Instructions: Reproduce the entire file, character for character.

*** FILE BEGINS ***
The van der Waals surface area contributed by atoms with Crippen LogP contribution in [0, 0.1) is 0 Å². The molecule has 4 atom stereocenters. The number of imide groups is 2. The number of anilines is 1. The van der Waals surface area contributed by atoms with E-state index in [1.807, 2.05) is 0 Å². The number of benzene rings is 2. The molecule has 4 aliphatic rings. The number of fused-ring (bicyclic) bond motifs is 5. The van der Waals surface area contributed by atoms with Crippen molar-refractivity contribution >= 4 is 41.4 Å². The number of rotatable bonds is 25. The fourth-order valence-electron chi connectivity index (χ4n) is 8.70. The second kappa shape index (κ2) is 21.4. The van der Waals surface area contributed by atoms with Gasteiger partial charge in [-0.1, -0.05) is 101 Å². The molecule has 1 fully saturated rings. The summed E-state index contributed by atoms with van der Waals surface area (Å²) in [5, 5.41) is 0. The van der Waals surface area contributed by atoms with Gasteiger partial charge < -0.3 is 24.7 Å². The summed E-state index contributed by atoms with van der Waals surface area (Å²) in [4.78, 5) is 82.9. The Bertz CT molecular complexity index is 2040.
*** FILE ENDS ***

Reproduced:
The van der Waals surface area contributed by atoms with Crippen LogP contribution in [0, 0.1) is 0 Å². The molecule has 4 atom stereocenters. The number of imide groups is 2. The number of anilines is 1. The van der Waals surface area contributed by atoms with E-state index in [1.807, 2.05) is 0 Å². The number of benzene rings is 2. The molecule has 4 aliphatic rings. The number of fused-ring (bicyclic) bond motifs is 5. The van der Waals surface area contributed by atoms with Crippen molar-refractivity contribution >= 4 is 41.4 Å². The number of rotatable bonds is 25. The fourth-order valence-electron chi connectivity index (χ4n) is 8.70. The second kappa shape index (κ2) is 21.4. The van der Waals surface area contributed by atoms with Gasteiger partial charge in [-0.1, -0.05) is 101 Å². The molecule has 1 fully saturated rings. The summed E-state index contributed by atoms with van der Waals surface area (Å²) in [5, 5.41) is 0. The van der Waals surface area contributed by atoms with Gasteiger partial charge < -0.3 is 24.7 Å². The summed E-state index contributed by atoms with van der Waals surface area (Å²) in [4.78, 5) is 82.9. The Bertz CT molecular complexity index is 2040.